Art is a treasure, the value of which is measured in spiritual currency. The loss of it leaves the human spirit bankrupt.

The recent intentional destruction of ancient art in northern Iraq by the Muslim fundamentalist group ISIS is a tragedy of biblical proportions. Their murder of innocent human beings is evil, their destruction of art barbaric.

Art is a window and a mirror: a window to see the world afresh, a mirror to see ourselves anew.

A painting, say, or a sculpture, asks us to take another look at the way things are. We don’t have to change our spectacles; the art itself poses another view of things.

Emily Dickinson described the artistic task in this memorable line: “Tell all the truth but tell it slant.”

A film, a novel, a song or a poem makes us face up to our thoughts, feelings and actions that come from places in us noble and scary both. It shines a light on us, revealing things otherwise hidden — good or bad.

Artists and their works are always endangered by regimes — whether secular or religious — that are set on absolute control. Communists exiled, persecuted and killed those who used art to undermine the socialist ideology that the artists believed strained the spirit out of human beings, reducing them to human doings.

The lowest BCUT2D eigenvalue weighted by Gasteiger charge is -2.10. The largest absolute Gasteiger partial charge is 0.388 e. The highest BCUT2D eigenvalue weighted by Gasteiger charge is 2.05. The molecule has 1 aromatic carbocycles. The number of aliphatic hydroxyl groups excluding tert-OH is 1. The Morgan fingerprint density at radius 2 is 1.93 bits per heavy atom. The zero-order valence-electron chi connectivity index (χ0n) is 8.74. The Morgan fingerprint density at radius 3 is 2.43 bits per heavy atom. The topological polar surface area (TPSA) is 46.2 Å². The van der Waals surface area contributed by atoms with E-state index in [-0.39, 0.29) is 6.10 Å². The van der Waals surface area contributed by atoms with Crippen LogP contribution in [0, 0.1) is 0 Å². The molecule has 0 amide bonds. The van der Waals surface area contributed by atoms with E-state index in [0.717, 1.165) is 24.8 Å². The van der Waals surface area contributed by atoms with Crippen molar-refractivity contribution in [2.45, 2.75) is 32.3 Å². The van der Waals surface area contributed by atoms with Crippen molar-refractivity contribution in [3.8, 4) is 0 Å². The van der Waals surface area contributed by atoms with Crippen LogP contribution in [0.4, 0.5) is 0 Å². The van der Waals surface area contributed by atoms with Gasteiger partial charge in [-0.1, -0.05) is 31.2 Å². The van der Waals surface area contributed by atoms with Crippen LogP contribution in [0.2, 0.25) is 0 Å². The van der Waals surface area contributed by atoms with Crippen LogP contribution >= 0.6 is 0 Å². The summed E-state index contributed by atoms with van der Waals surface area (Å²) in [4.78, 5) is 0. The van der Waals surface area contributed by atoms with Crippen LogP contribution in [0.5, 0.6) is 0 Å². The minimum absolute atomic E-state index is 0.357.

Dictators still burn or ban books they deem threatening. And now this hyperreligious Islamic group is destroying art itself in an effort to purge history of all imagination it deems impure.

ISIS-vandals wielded sledgehammers and power drills to rid the world of beautiful artifacts in the Iraqi cities of Mosul and Nimrud that date back as far as the 13th Century BCE. Their callous fervor grows out of their tragic throwback interpretation of the Koran. The Koran, like the Bible, forbids the making of graven images and idol worship. However, even religious texts must account for historical context in interpretation.

Even mainstream Muslims avoid making art that portrays the likeness of created things, lest they fall prey to confusing the creature for the Creator. But all art is not idol making, nor is the appreciation of it idolatry. Most of us do not attribute divine status to images of bulls or bears (except on Wall Street?). However glorious is Vivaldi’s “Gloria” or sublime Michelangelo’s “Pieta,” we only worship God through them; we don’t worship them as gods.

The three great monotheistic religions — Judaism, Christianity and Islam — are word-based faiths. Some branches of Christianity are more image-friendly on the basis of the “Word-becoming-flesh” in Jesus as the Son of God. But Jewish and Islamic artists have rich histories, too, despite their scriptural cautions. And given the various learning styles that each of us possess, it would seem that the more ways to convey truth, goodness and beauty, the better.

Fundamentalists are not radicals; they are fringe figures. Fundamentalists employ violence to fragment and destroy anyone and anything that doesn’t fit their view of the world. The word radical means to be at the center or core of something.

Religious radicals hold the center and look for ways to draw many perspectives on the truth into a wide circle.

We need more not less art in the world. And we need the faithful to foster the artistic spirit, not to quench it.

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